The Effects of Rapid Environmental Change on Competitive Strategies: An Organizational Learning Perspective

By Eisner, Alan B. | Academy of Strategic Management Journal, January 1, 2003 | Go to article overview
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The Effects of Rapid Environmental Change on Competitive Strategies: An Organizational Learning Perspective


Eisner, Alan B., Academy of Strategic Management Journal


ABSTRACT

This model presents the both direct and indirect effects of incremental and major environmental change on competitive strategies employed by organizational participants in rapidly changing environments; specifically, environmental change is viewed as having both incremental and major components. The model developed in this paper predicts that organizations that are accustomed to rapid environmental change will gain competence at learning under incremental environmental change. However, accurate learning for firms under conditions of major environmental change will continue to be problematic.

INTRODUCTION

This paper develops a predictive model of the impact of environmental change on the relationship between past performance and strategic change for rapidly changing environments. This model aims to enhance our understanding of how firms learn to navigate in rapidly changing environments and set an agenda for empirical research on the impact of environmental granularity on strategic change. Using an organizational learning perspective, this paper describes the forces that drive volatility in this competitive environment. The extreme volatility and ambiguity of this environment may make it difficult for organizations to interpret changes in their performance. Organizational interpretation of performance feedback leads to firms' strategic action or inaction. An example of this type of environment is the microcomputer hardware industry has been described as the quintessential turbulent or high velocity industry (Eisenhardt & Bourgeois, 1990).

BACKGROUND

The ideas contained in this research are based on the underlying assumption that organizations respond to their experience, including their prior performance and their perceived environment, as adaptive learning systems (Cyert & March, 1992; March & Simon 1993; March & Olsen, 1976). It is proposed that an organizational learning perspective can explain the strategic adaptations of organizations in rapidly changing environmental, such as microcomputer makers. Some authors suggest that superstitious learning occurs when spurious correlations are drawn from learning based on erroneous perceptions and interpretations of environmental signals or performance feedback in ambiguous environments (March & Olsen, 1976; Levin thai & March, 1981). However, others suggest that organizations can learn to cope with rapid environmental change as a baseline condition (Milliken & Lant, 1991; Levitt & March, 1988).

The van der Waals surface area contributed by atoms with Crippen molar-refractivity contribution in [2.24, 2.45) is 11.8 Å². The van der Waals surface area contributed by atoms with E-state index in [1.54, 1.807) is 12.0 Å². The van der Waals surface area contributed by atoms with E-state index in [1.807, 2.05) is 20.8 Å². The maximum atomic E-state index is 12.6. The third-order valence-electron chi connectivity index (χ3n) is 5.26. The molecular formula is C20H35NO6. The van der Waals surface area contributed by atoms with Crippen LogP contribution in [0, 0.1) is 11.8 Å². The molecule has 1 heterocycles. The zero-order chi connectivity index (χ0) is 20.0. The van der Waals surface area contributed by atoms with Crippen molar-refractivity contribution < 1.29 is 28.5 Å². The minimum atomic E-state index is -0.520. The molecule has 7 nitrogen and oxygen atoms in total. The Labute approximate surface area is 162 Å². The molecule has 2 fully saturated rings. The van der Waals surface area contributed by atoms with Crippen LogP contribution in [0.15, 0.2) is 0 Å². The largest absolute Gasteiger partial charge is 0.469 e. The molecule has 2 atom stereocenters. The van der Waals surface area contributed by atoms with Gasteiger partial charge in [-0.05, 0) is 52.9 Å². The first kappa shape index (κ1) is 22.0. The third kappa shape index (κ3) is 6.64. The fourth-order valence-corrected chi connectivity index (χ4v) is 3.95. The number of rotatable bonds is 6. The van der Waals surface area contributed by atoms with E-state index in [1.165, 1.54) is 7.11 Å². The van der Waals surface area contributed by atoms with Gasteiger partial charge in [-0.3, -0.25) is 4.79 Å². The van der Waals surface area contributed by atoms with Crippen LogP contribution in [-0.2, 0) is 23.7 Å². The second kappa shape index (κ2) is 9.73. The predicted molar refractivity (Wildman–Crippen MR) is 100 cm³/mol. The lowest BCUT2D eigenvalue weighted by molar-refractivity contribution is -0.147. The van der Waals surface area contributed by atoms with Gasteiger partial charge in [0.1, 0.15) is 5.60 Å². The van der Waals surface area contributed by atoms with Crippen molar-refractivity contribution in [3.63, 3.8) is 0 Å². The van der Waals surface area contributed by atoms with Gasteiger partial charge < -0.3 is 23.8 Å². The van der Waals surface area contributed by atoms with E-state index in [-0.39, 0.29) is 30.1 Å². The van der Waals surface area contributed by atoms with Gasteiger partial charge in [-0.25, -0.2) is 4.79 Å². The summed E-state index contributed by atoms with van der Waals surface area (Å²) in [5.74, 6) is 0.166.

The strategic responses of organizations to an ambiguous, turbulent environment and to their own performance are investigated over time. This paper develops theoretical mechanisms for including both the direct and indirect effects of environmental change in an organizational learning framework and dividing environmental change into incremental and major components. This conceptualization may explain why some prior research has indicated that accurate learning is problematic under conditions of rapid environmental change while others have suggested that firms can gain competence at learning in rapidly changing environments. The model developed in this study predicts that organizations that are accustomed to environmental change will gain competence at learning under conditions of incremental environmental change. However, accurate learning for these firms under conditions of major environmental change will continue to be problematic.

ADAPTIVE ORGANIZATIONAL LEARNING

The model of learning used in this study is consistent with an adaptive organizational learning perspective that models organizations as goal-oriented systems that respond to experience (Cyert & March, 1992; Glynn, Lant, and Milliken, 1994; March & Simon 1993; March & Olsen, 1976; Milliken & Lant, 1991; Levinthal & March, 1981; Levitt & March, 1988; Lant & Mezias, 1990, 1992). Organizations continue or repeat actions that have been successful and search for alternatives in light of negative feedback.

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